Palestinian village targeted in week’s second apparent hate crime

Palestinian village targeted in week’s second apparent hate crime

Hebrew phrase saying there will be a war for control over West Bank daubed on wall in Kafr Malik; 13 cars found with tires slashed

Jacob Magid is the settlements correspondent for The Times of Israel.

Police on Monday opened an investigation into an apparent hate crime attack targeting a central West Bank Palestinian village where the tires of 13 vehicles were slashed and Hebrew slogans was found graffitied.

Using the biblical name for the West Bank, one of the the Hebrew phrases daubed read: “There will be a war for Judea and Samaria.”

Security camera footage from the village, Kafr Malik, showed three hooded individuals slowly walking up to several parked cars, bending down, and slashing the tires one by one before trotting out of the town.

The incident came just four days after police opened a probe into a similar attack in the northern West Bank village of Einabus where four cars were vandalized and Hebrew slogans were found graffitied on a mosque as well as adjacent buildings.

“Over Judea and Samaria there will be a war” spray-painted in a price-tag attack targeting the central West Bank Palestinian village of Kafr Malik on June 17, 2019. (Kafr Malik Municipality)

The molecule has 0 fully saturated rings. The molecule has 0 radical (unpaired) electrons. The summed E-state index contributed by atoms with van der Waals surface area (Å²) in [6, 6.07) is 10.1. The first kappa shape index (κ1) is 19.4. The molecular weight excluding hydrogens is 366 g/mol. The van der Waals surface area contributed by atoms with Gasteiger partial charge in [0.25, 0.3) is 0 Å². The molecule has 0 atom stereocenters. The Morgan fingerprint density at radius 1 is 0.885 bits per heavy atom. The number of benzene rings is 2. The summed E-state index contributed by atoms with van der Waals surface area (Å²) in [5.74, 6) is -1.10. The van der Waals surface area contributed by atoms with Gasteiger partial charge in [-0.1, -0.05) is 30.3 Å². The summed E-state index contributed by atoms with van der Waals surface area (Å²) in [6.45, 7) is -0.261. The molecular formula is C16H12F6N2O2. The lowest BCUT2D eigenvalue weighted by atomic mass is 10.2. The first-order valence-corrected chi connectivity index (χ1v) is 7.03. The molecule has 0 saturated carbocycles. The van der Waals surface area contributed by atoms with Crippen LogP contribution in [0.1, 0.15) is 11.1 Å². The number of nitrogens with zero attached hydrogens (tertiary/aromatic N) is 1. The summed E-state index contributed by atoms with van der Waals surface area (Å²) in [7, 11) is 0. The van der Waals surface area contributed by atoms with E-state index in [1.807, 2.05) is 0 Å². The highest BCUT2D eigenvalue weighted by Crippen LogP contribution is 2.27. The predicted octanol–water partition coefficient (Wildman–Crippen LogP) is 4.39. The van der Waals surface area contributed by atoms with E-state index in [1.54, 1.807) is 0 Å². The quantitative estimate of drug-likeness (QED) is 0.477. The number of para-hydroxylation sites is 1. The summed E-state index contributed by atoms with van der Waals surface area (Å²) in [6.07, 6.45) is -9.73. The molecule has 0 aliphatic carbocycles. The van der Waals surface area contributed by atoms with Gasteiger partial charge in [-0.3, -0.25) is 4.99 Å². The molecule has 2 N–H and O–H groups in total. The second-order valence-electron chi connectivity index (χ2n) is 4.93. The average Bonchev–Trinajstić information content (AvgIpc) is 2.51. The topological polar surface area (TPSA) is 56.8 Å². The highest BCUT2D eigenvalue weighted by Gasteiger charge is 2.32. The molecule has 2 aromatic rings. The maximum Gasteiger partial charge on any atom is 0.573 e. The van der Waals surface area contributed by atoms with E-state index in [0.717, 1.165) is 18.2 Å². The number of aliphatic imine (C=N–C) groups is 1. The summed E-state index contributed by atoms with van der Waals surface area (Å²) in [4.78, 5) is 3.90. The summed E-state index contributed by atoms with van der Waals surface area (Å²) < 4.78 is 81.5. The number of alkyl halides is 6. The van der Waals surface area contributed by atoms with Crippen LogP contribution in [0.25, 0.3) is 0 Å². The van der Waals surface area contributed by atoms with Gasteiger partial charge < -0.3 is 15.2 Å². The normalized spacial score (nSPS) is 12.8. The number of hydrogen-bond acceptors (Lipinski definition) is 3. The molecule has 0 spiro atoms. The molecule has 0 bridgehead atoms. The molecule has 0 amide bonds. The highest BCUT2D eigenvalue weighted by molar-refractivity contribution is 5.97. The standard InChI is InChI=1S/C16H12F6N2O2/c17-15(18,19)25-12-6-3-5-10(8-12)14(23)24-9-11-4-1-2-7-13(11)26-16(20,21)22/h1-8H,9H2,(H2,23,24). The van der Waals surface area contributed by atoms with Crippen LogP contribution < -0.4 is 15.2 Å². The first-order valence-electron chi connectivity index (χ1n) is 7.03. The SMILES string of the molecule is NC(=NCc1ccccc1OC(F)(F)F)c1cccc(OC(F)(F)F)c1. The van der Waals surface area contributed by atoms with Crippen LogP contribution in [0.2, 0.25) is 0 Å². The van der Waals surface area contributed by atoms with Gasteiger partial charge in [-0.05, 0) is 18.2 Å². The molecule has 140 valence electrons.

A week prior, a dozen Israeli youths were caught on security cameras hurling rocks at homes and parked vehicles in the adjacent village of Yasuf.

No arrests have been made in either incident.

Despite the dozens of hate crimes targeting Palestinians and their property in recent months and years, arrests of perpetrators have been exceedingly rare. Rights groups lament that convictions are even more unusual, with the majority of charges in such cases being dropped.

The attacks, often referred to as price tag attacks, are usually limited to arson and graffiti but sometimes including physical assaults and even murder.

In December, the United Nations Office for the Coordination of Humanitarian Affairs released a report that showed a 69 percent increase in settler attacks on Palestinians in 2018 compared to 2017.

Separately on Sunday, Israelis in the northern West Bank settlement of Yitzhar accused neighboring Palestinians of setting fire to several fields belonging to their residents. Firefighting air-tankers were required to put out the the blazes in the second such incident in three days. A police spokeswoman said they were aware of the fires but that no evidence had been collected suggesting that they had been arson attacks.

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